--Richard.

Calculad
Calculad's picture
Scope Buying advice

Hello

I'm new to the AAVSO although not to photometry, having just uploaded my life's observations to the database. I hope I am in the correct place for pretty general buying advice. I had been observing for many years with an SSP3 photometer and an 8" Newtonian reflector but was hoping to buy a Schmidt-Cass as I may need a portable instrument on some occasions. I guess I have a few overarching questons to kick-off with.

1.What is practically the largest portable model?

2. To an inexperienced Sch-Cass newbie the market seems to be dominated by Celestron and Meade. Is there much between them in regard to photometry, bearing in mind that we need a reasonable light bucket and don't demand ultra perfect optics? (I may be wrong on this assumption)

3. Are there any particular problems buying 2nd hand with these?

4. Is an altazimuth mount suitable for photometry? My old Newtonian was equatorially mounted.

5. I'm sure there may be other things like dewing and wind I need to consider so general tips would be very welcome.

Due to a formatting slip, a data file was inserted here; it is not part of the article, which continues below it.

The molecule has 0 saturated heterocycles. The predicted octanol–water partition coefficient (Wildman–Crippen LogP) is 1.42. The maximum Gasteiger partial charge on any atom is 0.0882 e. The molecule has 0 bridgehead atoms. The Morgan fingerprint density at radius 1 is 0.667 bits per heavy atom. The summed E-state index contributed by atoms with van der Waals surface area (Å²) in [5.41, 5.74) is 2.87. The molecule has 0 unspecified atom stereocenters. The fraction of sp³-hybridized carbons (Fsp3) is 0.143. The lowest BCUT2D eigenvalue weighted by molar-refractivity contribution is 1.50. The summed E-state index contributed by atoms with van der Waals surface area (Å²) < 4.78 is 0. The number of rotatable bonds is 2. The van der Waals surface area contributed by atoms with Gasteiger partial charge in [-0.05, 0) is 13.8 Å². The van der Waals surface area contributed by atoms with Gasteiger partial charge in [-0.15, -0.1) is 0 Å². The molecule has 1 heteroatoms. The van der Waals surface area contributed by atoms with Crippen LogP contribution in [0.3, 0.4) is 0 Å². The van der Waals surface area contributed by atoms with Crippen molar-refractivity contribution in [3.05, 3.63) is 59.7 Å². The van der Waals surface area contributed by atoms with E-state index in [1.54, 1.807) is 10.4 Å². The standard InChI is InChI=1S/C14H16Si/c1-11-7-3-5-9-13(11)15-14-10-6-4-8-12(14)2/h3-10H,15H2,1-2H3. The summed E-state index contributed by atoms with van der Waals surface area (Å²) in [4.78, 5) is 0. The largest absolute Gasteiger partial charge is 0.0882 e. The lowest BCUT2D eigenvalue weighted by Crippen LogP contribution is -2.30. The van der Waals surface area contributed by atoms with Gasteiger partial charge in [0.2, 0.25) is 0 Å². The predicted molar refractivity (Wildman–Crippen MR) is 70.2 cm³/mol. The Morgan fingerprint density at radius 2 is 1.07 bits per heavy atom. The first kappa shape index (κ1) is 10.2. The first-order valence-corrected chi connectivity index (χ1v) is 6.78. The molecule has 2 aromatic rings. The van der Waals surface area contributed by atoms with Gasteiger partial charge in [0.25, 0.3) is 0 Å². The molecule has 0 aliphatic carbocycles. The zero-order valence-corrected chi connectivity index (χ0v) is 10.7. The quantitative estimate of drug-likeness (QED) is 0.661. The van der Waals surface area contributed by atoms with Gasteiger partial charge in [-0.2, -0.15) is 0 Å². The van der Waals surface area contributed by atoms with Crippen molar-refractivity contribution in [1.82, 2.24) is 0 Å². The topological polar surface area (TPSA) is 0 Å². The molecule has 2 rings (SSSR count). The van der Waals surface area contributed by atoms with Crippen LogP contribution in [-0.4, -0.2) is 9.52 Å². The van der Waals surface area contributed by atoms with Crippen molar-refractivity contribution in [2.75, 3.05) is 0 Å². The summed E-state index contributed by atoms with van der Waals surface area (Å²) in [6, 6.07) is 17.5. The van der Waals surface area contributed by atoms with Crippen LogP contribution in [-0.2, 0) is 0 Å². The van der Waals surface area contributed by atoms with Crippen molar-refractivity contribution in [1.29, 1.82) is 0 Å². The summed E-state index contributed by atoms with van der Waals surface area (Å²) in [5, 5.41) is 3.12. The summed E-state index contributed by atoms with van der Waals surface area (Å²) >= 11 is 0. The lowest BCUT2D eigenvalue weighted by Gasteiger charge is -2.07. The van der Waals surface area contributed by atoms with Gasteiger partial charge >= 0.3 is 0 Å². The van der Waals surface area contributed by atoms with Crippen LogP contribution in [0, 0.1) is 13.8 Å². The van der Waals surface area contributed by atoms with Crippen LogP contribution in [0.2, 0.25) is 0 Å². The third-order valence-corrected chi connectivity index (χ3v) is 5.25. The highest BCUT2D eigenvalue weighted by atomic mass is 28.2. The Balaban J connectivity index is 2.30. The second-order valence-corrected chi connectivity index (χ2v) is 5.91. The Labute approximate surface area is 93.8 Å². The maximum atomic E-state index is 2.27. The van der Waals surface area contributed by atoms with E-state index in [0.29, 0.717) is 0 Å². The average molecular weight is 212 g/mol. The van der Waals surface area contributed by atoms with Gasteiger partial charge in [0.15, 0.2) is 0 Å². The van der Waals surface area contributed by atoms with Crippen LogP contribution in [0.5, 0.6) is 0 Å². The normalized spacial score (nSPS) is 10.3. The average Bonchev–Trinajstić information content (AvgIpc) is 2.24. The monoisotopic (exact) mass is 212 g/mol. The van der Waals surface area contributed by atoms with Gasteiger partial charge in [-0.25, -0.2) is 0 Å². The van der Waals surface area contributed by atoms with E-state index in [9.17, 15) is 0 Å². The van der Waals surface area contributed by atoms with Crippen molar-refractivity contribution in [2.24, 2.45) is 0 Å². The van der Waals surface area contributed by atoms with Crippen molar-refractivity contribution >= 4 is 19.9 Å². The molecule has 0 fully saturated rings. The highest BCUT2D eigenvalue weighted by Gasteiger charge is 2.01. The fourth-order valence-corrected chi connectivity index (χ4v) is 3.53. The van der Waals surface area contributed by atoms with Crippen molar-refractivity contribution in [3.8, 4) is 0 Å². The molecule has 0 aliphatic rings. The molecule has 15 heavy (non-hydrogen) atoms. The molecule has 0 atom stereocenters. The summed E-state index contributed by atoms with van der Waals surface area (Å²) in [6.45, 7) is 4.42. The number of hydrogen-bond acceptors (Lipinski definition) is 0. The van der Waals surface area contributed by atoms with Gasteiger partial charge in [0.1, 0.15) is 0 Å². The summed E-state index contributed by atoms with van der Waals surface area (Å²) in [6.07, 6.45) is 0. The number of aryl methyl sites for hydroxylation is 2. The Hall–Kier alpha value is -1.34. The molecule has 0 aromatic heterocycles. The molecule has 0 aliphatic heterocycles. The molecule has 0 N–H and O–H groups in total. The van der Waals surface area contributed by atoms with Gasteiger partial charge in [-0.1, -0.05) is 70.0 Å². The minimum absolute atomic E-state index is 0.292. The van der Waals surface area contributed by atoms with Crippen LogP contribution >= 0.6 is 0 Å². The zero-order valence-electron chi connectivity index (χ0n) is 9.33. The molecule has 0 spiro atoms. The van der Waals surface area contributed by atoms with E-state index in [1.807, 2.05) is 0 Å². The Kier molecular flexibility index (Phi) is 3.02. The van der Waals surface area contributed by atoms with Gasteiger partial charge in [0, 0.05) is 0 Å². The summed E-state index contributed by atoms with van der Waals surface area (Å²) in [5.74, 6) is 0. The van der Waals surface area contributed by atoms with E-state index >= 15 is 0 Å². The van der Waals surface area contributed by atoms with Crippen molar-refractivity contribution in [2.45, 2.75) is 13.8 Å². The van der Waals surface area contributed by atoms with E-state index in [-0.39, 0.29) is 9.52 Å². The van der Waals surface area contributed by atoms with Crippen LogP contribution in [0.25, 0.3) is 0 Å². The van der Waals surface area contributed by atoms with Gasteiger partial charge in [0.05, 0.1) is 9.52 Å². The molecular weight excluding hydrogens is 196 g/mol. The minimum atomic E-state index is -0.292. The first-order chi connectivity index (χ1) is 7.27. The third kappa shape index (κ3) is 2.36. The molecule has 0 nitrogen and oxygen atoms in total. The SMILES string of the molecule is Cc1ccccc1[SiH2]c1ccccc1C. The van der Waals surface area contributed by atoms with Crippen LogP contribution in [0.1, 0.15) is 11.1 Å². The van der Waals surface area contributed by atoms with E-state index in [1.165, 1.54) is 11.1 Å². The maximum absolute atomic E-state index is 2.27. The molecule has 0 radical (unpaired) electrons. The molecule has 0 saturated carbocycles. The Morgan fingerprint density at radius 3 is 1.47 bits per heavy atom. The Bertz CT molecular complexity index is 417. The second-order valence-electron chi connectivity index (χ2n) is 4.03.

Thanks

Richard Berry
Richard Berry's picture
Scope Buying advice

Hello "Calculad"--

Since you've been observing and doing photometry, you already know the basics. 

The largest portable telescope depends on your size and strength. Most people would agree that an 8-inch SCT is portable, and a 10- or 11-inch is startting to push the limits. A 12- to 14-inch to more than most people can handle, but okay for two people.

Super-duper good optics are not necessary, but your do not want poor optics. If you buy second hand, make sure you star-test, or view planetary images. Poor optics in an 8-inch won't give a good view of Jupiter, and any decent optics will. 

I think you'll want a good-quality equatial mount if you plan to use the SSP3, because  you want to be able to place the star in the diaphragm and have it stay there. The alt-azimuth mounts I have seen in operation are okay for visual observing, but the tracking motion can be a bit jerky. The new mounts may be batter than those I have seen (others may wish to chime in).

Unless you observe from a dry location, you need a dew sheild and possibly heater tape to keep the corrector plate dry. I live in Oregon, and both are needed about 80% of the time. The aluminum dew sheilds are best because they fit on snugly and will not droop into the light path.

If there is any way you can set up an observing shelter or observatory, do so. Having a fixed location with power and shelter from lights and wind makes a huge difference.

What makes you want to change from the current Newtonian? Weight? Bulkiness? Tracking? What did you like about it, and what did you find problematic?

--Richard

Calculad
Calculad's picture
Reply to Buying advice